Featuring the ex-drummer of both Type O Negative and Life of Agony, we last caught up with A Pale Horse Named Death on 2019’s When the World Becomes Undone, which I enjoyed at the time, but ultimately didn’t live up to the promise of the band’s first two records. Infernum in Terra is here to rectify that.
If you’re in the market for a gloomy mix of Type O Negative, My Dying Bride, Alice in Chains, and Paradise Lost, then Infernum in Terra is definitely one for you.
Infernum in Terra contains 55 minutes of new material, and shows the band at their best. Their doom-drenched metallic style is intact and well, although the band have shown some progression from their usual themes and artwork. Musically we’re in for a high quality version of the band’s sound; you can hear the extra time and care that has gone into the songs, and there’s a few different ideas here and there that enhance what they’re doing.
The songs are well-written and have plenty of hooks and dark melodies to ensnare the listener. The band’s emotive delivery is richly dark, slow and miserable, and the songs are weighty in more ways than one. The composition, structuring, dynamics, and arrangement of the songs seems more thoughtful than those of the previous album; there’s more depth and longevity here, more emotive vocal lines, bleak riffs, and forlorn melodies to get lost in.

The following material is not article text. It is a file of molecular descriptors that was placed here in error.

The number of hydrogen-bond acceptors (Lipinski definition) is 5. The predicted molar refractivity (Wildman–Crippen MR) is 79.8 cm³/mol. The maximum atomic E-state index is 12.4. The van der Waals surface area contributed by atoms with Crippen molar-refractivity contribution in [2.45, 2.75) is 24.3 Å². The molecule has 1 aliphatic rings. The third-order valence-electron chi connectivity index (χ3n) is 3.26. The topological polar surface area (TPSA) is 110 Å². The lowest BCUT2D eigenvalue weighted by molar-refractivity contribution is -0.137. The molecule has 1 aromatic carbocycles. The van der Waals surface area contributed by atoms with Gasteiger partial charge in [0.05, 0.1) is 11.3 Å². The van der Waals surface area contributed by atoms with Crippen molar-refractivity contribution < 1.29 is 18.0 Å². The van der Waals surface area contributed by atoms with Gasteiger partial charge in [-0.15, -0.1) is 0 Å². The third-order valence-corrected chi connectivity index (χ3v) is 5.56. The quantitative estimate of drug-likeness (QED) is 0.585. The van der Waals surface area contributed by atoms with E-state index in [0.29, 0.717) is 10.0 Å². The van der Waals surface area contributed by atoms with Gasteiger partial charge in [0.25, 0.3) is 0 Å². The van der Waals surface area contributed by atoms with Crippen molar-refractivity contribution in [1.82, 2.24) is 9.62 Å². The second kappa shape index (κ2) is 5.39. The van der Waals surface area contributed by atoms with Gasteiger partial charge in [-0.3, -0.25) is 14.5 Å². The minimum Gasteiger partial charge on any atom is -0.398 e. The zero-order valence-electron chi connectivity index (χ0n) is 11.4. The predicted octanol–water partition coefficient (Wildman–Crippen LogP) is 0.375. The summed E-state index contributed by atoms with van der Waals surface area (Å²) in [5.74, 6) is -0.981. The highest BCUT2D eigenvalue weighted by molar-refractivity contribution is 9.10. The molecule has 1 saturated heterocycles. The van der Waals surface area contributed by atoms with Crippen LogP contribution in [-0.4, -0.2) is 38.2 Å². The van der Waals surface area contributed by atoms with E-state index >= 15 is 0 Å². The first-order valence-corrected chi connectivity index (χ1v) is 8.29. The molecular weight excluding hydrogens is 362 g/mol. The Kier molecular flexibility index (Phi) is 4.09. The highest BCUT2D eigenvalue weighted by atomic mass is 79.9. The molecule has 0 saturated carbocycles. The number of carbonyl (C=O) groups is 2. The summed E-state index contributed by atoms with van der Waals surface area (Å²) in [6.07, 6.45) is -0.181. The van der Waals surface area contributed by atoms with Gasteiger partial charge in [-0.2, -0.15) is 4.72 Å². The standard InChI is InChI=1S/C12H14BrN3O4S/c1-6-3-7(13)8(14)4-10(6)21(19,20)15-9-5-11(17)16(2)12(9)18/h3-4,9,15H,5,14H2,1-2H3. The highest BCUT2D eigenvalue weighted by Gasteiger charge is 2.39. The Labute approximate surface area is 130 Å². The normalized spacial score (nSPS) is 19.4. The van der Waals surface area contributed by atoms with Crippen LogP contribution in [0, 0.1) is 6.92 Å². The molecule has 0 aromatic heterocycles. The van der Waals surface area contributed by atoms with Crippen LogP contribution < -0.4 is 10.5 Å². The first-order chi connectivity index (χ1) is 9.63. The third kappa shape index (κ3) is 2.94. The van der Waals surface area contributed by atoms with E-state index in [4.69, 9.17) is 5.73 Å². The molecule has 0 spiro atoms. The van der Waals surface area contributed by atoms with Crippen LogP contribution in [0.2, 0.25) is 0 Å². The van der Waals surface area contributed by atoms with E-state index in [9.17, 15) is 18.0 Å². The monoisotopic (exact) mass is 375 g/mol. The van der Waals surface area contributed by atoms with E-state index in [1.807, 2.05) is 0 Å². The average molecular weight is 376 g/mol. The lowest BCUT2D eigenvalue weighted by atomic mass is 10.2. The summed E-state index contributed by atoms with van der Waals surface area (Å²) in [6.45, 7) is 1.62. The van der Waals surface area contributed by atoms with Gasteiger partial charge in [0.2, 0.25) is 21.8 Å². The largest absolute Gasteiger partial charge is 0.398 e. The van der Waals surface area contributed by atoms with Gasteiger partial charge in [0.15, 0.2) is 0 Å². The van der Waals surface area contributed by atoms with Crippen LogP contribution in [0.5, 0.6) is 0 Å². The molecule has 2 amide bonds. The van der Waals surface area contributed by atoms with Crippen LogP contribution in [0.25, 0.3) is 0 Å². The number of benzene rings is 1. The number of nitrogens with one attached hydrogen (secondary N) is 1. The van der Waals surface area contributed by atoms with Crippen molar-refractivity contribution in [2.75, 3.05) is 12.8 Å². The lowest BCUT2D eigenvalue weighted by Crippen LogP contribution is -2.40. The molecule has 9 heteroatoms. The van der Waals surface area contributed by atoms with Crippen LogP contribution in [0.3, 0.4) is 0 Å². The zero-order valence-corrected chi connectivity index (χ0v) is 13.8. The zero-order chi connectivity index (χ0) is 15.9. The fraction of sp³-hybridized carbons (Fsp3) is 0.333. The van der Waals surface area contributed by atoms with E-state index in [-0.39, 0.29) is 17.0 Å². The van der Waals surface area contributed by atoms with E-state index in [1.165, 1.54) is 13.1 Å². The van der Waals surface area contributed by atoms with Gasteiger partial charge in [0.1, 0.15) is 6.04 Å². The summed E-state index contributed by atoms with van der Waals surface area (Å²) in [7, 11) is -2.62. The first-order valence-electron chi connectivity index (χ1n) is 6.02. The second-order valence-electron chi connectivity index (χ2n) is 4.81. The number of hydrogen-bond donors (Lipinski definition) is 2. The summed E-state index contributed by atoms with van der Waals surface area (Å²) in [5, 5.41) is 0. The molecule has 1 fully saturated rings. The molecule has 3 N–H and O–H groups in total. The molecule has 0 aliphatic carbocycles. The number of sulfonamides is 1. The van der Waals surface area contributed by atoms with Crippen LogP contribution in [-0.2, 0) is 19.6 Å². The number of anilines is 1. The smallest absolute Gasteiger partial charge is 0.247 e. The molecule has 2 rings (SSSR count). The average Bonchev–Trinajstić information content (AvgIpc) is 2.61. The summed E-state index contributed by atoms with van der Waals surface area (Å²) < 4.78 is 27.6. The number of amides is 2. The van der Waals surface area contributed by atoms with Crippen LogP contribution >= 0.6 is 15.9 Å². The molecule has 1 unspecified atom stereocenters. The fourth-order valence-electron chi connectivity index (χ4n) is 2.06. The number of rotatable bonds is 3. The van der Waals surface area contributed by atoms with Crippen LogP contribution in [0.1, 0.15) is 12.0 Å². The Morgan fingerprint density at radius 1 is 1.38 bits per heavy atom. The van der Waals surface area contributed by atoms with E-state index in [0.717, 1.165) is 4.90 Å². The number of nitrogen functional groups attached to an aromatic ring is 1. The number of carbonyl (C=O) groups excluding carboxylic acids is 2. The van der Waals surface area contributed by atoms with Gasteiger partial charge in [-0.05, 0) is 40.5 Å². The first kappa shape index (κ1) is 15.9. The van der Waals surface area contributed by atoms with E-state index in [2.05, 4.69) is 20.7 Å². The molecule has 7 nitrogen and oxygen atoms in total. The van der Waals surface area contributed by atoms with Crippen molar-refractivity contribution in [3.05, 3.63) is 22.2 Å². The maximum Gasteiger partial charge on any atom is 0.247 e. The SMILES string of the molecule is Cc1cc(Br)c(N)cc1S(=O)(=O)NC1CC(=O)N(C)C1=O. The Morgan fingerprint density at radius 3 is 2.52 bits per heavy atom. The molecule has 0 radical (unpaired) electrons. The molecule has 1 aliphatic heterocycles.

Well well. I was hoping this would be good, but it’s better than I expected. Infernum in Terra is arguably the best A Pale Horse Named Death release since their stunning debut album, which I loved. There’s a lot of dark and gloomy music on Infernum in Terra to enjoy, so I suggest you turn out the lights and get lost in its depths.